Effect Of Negative Bias On The Structure And Deposition Rate Of Multi-Arc Ion Plating TiN Films

- Jun 22, 2018-

When using multi-arc ion coating equipment to deposit TiN thin film on the surface of polished high-speed steel, with other parameters unchanged, the influence of the bias voltage on the deposition rate of the thin film was investigated. The experimental results showed that with the increasing of the negative bias, the deposition rate increases continuously, but after the negative bias reaching a certain value, the deposition rate decreases with the increase of the bias voltage.


Due to its high hardness, low friction coefficient, good chemical inertness, unique color and good biocompatibility, TiN films are widely used in the mechanical, plastics, textiles, medical industry, microelectronics and other industries. It has become one of the most widely used thin film materials in industrial research and application now. There are many methods for preparing TiN films, among which multi-arc ion plating is one of the most widely used technologies in the industry today. This technology originated in the 60s and has been rapidly developed since then. The multi-arc ion-deposited thin film has many advantages such as strong film base adhesion, high density of the film layer, wide range of materials that can be plated, good coating around, and low deposition temperature. However, there are many factors that affect the quality of the film during the coating process. Domestic and international studies have shown that the main process parameters affecting multi-arc ion plating are the cathode target current, reaction gas pressure, substrate negative bias, nitrogen partial pressure, and substrate deposition temperature.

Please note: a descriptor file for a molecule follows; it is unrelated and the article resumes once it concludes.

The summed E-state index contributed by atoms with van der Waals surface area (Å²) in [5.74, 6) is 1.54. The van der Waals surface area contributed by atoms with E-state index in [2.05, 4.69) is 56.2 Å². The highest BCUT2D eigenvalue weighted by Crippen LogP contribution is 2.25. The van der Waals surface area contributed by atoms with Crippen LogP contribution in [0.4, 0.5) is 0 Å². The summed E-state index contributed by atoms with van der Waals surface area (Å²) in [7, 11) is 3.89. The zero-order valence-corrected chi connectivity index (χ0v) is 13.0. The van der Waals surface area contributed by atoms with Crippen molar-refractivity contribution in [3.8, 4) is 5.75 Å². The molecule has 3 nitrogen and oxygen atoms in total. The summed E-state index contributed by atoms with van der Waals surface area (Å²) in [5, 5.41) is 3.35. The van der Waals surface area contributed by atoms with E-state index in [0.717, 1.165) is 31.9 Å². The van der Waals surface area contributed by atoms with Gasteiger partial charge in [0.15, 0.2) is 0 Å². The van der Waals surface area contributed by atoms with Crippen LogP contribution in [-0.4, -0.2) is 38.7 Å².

In this paper, we mainly study the influence of negative bias on the deposition rate. When the substrate is negatively biased, ions in the plasma will be accelerated by the negative bias electric field to the substrate. When reaching the surface of the substrate, the ions bombard the substrate and transfer the energy obtained from the electric field to the substrate, which causing the temperature of the substrate to rise. Therefore, the substrate negative bias voltage has big influence on deposition rate, the internal residual stress, binding force of the film and the substrate, the frictional properties of the membrane/base in coating process. Changing the negative bias of the substrate can adjust the energy of the deposited ions and the temperature of the substrate surface to control the coating quality. The influence of negative bias on the structure and properties of multi-arc ion plating TiN has been studied and reported. However, the effect of negative bias on the deposition rate of thin films is rarely reported. This article intends to study the influence of negative bias on the film deposition rate.


1. Experimental Method